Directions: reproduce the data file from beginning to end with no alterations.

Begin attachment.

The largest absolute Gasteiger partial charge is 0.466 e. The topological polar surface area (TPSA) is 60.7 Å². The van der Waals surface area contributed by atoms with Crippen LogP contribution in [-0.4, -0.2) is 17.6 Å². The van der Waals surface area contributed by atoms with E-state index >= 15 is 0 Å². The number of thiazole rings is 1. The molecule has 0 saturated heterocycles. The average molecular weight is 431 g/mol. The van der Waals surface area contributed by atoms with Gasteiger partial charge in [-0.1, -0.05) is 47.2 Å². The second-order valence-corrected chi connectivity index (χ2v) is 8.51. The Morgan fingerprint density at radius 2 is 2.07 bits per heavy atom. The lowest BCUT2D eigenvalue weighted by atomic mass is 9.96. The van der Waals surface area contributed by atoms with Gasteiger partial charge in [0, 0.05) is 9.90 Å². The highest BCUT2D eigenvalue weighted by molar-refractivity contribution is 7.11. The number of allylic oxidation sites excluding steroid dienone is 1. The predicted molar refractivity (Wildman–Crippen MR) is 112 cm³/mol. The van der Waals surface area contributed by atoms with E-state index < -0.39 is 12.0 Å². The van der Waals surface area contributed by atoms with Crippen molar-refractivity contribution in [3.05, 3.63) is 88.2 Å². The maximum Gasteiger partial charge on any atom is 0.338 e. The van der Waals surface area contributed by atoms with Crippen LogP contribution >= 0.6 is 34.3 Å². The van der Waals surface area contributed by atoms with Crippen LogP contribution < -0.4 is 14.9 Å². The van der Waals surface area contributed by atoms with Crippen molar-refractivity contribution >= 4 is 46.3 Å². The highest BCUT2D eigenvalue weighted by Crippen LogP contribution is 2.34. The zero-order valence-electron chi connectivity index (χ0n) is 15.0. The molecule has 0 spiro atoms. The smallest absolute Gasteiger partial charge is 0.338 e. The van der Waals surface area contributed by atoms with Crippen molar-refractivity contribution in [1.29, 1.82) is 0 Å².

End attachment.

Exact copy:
The largest absolute Gasteiger partial charge is 0.466 e. The topological polar surface area (TPSA) is 60.7 Å². The van der Waals surface area contributed by atoms with Crippen LogP contribution in [-0.4, -0.2) is 17.6 Å². The van der Waals surface area contributed by atoms with E-state index >= 15 is 0 Å². The number of thiazole rings is 1. The molecule has 0 saturated heterocycles. The average molecular weight is 431 g/mol. The van der Waals surface area contributed by atoms with Gasteiger partial charge in [-0.1, -0.05) is 47.2 Å². The second-order valence-corrected chi connectivity index (χ2v) is 8.51. The Morgan fingerprint density at radius 2 is 2.07 bits per heavy atom. The lowest BCUT2D eigenvalue weighted by atomic mass is 9.96. The van der Waals surface area contributed by atoms with Gasteiger partial charge in [0, 0.05) is 9.90 Å². The highest BCUT2D eigenvalue weighted by molar-refractivity contribution is 7.11. The number of allylic oxidation sites excluding steroid dienone is 1. The predicted molar refractivity (Wildman–Crippen MR) is 112 cm³/mol. The van der Waals surface area contributed by atoms with E-state index < -0.39 is 12.0 Å². The van der Waals surface area contributed by atoms with Crippen molar-refractivity contribution in [3.05, 3.63) is 88.2 Å². The maximum Gasteiger partial charge on any atom is 0.338 e. The van der Waals surface area contributed by atoms with Crippen LogP contribution >= 0.6 is 34.3 Å². The van der Waals surface area contributed by atoms with Crippen LogP contribution < -0.4 is 14.9 Å². The van der Waals surface area contributed by atoms with Crippen molar-refractivity contribution >= 4 is 46.3 Å². The highest BCUT2D eigenvalue weighted by Crippen LogP contribution is 2.34. The zero-order valence-electron chi connectivity index (χ0n) is 15.0. The molecule has 0 spiro atoms. The smallest absolute Gasteiger partial charge is 0.338 e. The van der Waals surface area contributed by atoms with Crippen molar-refractivity contribution in [1.29, 1.82) is 0 Å².